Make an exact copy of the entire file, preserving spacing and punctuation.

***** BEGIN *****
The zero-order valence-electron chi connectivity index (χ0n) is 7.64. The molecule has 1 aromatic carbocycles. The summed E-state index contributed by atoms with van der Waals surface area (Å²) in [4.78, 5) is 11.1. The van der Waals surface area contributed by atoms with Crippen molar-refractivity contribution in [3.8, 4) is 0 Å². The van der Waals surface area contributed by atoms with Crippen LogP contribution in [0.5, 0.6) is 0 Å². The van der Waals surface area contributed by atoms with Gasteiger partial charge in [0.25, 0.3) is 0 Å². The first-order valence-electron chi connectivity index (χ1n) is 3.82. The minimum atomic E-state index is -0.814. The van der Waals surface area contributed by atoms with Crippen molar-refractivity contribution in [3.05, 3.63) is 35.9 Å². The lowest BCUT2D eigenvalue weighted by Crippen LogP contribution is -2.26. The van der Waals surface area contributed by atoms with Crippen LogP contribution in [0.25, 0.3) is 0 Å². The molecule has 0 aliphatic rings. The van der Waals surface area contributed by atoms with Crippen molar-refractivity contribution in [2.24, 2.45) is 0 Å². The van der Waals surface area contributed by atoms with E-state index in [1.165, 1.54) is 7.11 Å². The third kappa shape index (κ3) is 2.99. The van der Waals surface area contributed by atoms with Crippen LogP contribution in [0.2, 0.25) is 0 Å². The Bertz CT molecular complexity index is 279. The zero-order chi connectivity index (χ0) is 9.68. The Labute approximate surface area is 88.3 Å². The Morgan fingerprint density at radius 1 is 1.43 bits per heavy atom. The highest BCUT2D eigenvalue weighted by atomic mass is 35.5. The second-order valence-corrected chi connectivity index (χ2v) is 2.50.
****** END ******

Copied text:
The zero-order valence-electron chi connectivity index (χ0n) is 7.64. The molecule has 1 aromatic carbocycles. The summed E-state index contributed by atoms with van der Waals surface area (Å²) in [4.78, 5) is 11.1. The van der Waals surface area contributed by atoms with Crippen molar-refractivity contribution in [3.8, 4) is 0 Å². The van der Waals surface area contributed by atoms with Crippen LogP contribution in [0.5, 0.6) is 0 Å². The van der Waals surface area contributed by atoms with Gasteiger partial charge in [0.25, 0.3) is 0 Å². The first-order valence-electron chi connectivity index (χ1n) is 3.82. The minimum atomic E-state index is -0.814. The van der Waals surface area contributed by atoms with Crippen molar-refractivity contribution in [3.05, 3.63) is 35.9 Å². The lowest BCUT2D eigenvalue weighted by Crippen LogP contribution is -2.26. The van der Waals surface area contributed by atoms with Crippen LogP contribution in [0.25, 0.3) is 0 Å². The molecule has 0 aliphatic rings. The van der Waals surface area contributed by atoms with Crippen molar-refractivity contribution in [2.24, 2.45) is 0 Å². The van der Waals surface area contributed by atoms with E-state index in [1.165, 1.54) is 7.11 Å². The third kappa shape index (κ3) is 2.99. The van der Waals surface area contributed by atoms with Crippen LogP contribution in [0.2, 0.25) is 0 Å². The Bertz CT molecular complexity index is 279. The zero-order chi connectivity index (χ0) is 9.68. The Labute approximate surface area is 88.3 Å². The Morgan fingerprint density at radius 1 is 1.43 bits per heavy atom. The highest BCUT2D eigenvalue weighted by atomic mass is 35.5. The second-order valence-corrected chi connectivity index (χ2v) is 2.50.